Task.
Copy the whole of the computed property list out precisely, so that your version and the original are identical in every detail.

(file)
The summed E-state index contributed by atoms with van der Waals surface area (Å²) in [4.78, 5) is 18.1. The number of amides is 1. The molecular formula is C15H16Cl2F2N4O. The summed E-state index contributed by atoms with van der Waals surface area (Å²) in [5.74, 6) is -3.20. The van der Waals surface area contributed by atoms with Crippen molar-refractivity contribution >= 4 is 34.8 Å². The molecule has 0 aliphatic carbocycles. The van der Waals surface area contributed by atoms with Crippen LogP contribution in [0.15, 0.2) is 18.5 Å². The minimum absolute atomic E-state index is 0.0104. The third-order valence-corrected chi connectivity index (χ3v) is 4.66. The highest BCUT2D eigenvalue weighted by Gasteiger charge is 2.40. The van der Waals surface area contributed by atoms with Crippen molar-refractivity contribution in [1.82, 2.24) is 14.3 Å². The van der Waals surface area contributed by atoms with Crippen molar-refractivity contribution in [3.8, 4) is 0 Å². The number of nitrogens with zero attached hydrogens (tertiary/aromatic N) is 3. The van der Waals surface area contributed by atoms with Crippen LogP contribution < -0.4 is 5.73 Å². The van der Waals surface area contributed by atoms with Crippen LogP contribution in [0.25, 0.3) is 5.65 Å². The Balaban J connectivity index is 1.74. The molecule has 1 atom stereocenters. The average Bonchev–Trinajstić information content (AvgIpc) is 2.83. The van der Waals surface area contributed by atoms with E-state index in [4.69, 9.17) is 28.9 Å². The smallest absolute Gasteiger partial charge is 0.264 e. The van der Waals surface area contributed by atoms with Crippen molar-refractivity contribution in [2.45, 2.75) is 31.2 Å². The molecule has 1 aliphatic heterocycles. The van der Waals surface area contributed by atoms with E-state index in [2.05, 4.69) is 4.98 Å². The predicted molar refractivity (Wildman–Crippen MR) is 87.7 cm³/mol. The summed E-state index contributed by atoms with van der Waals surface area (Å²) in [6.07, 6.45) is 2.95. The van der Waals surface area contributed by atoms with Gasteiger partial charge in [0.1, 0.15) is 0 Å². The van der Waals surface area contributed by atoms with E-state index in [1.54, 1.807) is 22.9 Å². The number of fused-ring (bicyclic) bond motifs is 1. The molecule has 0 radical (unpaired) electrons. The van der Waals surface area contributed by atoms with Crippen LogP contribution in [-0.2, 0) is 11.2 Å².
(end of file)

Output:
The summed E-state index contributed by atoms with van der Waals surface area (Å²) in [4.78, 5) is 18.1. The number of amides is 1. The molecular formula is C15H16Cl2F2N4O. The summed E-state index contributed by atoms with van der Waals surface area (Å²) in [5.74, 6) is -3.20. The van der Waals surface area contributed by atoms with Crippen molar-refractivity contribution >= 4 is 34.8 Å². The molecule has 0 aliphatic carbocycles. The van der Waals surface area contributed by atoms with Crippen LogP contribution in [0.15, 0.2) is 18.5 Å². The minimum absolute atomic E-state index is 0.0104. The third-order valence-corrected chi connectivity index (χ3v) is 4.66. The highest BCUT2D eigenvalue weighted by Gasteiger charge is 2.40. The van der Waals surface area contributed by atoms with Crippen molar-refractivity contribution in [1.82, 2.24) is 14.3 Å². The van der Waals surface area contributed by atoms with Crippen molar-refractivity contribution in [3.8, 4) is 0 Å². The number of nitrogens with zero attached hydrogens (tertiary/aromatic N) is 3. The van der Waals surface area contributed by atoms with Crippen LogP contribution < -0.4 is 5.73 Å². The van der Waals surface area contributed by atoms with Crippen LogP contribution in [0.25, 0.3) is 5.65 Å². The Balaban J connectivity index is 1.74. The molecule has 1 atom stereocenters. The average Bonchev–Trinajstić information content (AvgIpc) is 2.83. The van der Waals surface area contributed by atoms with E-state index in [4.69, 9.17) is 28.9 Å². The smallest absolute Gasteiger partial charge is 0.264 e. The van der Waals surface area contributed by atoms with Crippen molar-refractivity contribution in [2.45, 2.75) is 31.2 Å². The molecule has 1 aliphatic heterocycles. The van der Waals surface area contributed by atoms with E-state index in [2.05, 4.69) is 4.98 Å². The predicted molar refractivity (Wildman–Crippen MR) is 87.7 cm³/mol. The summed E-state index contributed by atoms with van der Waals surface area (Å²) in [6.07, 6.45) is 2.95. The van der Waals surface area contributed by atoms with Gasteiger partial charge in [0.1, 0.15) is 0 Å². The van der Waals surface area contributed by atoms with E-state index in [1.54, 1.807) is 22.9 Å². The number of fused-ring (bicyclic) bond motifs is 1. The molecule has 0 radical (unpaired) electrons. The van der Waals surface area contributed by atoms with Crippen LogP contribution in [-0.2, 0) is 11.2 Å².